On a warm November record-setting day, writer and photographer Brittany Lucas joined us at Drake Devonshire as part of our Artist in Residency series. Feeling energized, inspired, and connected within (and outside of our walls), she captured her experience in poetic character counts and 9 candid photos.
Summer in November
By Brittany Lucas
The unusualness of a warm day in November stays with you. Like a dream that feels vivid and long-lasting, you want to write down and absorb every detail while awake.
This particular day would be the warmest November day I would experience, beating a 63-year-old record set in 1959. Anytime a record is set, I think back to the previous record day and imagine what they did in those brief moments of reprieve and attempt to live up to these short-lived expectations suddenly pushed upon me. As my first day off in a week, I decided to spend it outdoors, swimming in a sea of open autumnal air.
When I arrive at the hotel, I immediately venture onto the back porch and sit on the steps, looking out onto a sun-drenched shoreline. The waves hit the water’s edge as I peer into the distance. Diamond sun crystals align themselves in a row, painting a picture of shapes against a cool wash of blue and white. I watch as the sun moves across the waves and imagine myself swimming on a deceivingly hot day. The calm lake appears to be waiting for its moment to pause, quietly inching closer to complete stillness. As I step onto the country road, a rhythmic beat of waves hitting the water’s edge follows me. Repeating the same soporific sound, it synchronistically tracks my footsteps. The streetlights cast a ray of hard light on the parked cars that sit idle under the warm glow. I take a seat on a bench and look up into the cloudy sky that appears to be stirring the heavy, orange-tinted clouds like honey. I think about how weather can change so quickly, reminding me that snow would fall at my feet in only a few weeks. Like reading a chapter in a book, I re-read the scene until I’m certain I’ve understood every last word before venturing back.
Walking along the residential street, I notice the last scarlet red flowers in a garden, still intact. They’re on their final days and the thought of the flower getting to live one more night makes their beauty seem more fragile and fleeting than ever. The red maple leaves dance in the night sky, falling quickly over me as they succumb to a wind that becomes undeniably colder as the night progresses. They, too, are nearing the end, and I can feel them saying goodbye.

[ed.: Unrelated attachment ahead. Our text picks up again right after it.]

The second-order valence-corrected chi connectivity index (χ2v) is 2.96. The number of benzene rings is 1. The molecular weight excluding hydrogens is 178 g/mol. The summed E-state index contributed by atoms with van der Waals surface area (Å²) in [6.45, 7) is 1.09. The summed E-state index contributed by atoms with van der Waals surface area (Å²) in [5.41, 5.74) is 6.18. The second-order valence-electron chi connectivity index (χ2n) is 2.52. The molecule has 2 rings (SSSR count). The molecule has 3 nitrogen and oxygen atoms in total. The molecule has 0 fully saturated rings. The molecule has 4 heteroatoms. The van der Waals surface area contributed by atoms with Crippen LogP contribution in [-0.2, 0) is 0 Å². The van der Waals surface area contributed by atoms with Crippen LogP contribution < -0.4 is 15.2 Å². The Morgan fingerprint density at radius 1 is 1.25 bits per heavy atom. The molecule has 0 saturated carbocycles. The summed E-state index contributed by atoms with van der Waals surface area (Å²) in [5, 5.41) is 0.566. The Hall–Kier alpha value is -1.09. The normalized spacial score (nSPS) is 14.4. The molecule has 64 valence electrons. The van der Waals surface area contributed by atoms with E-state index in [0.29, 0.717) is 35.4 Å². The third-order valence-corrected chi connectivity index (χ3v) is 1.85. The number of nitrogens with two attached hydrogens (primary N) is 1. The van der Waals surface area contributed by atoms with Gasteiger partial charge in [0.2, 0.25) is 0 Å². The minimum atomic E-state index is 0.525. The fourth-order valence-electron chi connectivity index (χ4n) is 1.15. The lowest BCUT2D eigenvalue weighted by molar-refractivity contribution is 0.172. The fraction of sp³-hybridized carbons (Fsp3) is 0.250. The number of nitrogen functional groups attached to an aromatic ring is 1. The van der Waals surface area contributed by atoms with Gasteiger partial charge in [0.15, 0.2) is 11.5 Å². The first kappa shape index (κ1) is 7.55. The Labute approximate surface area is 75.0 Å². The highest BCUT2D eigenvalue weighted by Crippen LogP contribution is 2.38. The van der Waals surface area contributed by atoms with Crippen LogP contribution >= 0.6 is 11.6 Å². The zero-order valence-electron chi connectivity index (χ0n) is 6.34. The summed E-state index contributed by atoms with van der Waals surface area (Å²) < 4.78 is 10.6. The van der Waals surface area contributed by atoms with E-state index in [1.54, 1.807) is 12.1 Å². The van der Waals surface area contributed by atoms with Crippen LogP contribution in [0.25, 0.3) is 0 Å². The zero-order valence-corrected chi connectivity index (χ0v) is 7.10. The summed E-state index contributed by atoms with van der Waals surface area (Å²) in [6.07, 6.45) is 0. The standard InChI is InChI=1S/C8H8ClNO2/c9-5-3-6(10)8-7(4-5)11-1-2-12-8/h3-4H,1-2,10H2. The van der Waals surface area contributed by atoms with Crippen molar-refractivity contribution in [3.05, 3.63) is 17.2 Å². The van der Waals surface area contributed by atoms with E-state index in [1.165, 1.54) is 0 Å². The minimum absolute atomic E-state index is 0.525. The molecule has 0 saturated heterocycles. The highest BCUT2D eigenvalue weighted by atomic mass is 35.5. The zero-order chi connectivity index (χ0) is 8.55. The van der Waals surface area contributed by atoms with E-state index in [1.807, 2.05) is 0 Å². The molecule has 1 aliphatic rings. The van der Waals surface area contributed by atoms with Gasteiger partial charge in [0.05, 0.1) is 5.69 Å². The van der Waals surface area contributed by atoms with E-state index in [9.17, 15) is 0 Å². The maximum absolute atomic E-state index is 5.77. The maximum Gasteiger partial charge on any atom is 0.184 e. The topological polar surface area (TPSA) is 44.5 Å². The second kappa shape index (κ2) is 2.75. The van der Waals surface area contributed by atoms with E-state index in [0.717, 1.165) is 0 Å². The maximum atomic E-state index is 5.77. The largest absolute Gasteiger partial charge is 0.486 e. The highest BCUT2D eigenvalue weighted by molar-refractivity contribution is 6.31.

I return to the hotel and sit on a vintage leather couch, stretching my legs out as I fall hypnotically into the patterns of colours that surround me. I can hear a certain cadence in voices that feels lifted and excited. The heat has left individuals with a strong memory, to be remembered fondly during cold January nights and rainy March mornings. A single unexpectedly warm day is a much-needed reminder of what we miss when it’s suddenly gone. I tell myself that if I can learn to take these hours in instead of anticipating the next, I’ll have a much more profound and meaningful catalogue of experiences in my mind. Life can become something that feels more tactile and tangible instead of ephemeral and forever missed. I head to bed and crack open a window that lets in a frigid gust of wind. The wind transplants me cuttingly into the present as I stand, reflect and miss the day that has suddenly passed.
Brittany Lucas is a photographer, writer and creative writing teacher from Toronto. Brittany’s work, which explores the beauty of mundanity and what is left unsaid, has been published and exhibited nationally. Brittany continues to search for the moments in between, often finding that those are the moments that hold the most meaning. Brittany is working on her first novel and hopes to have it published in 2023.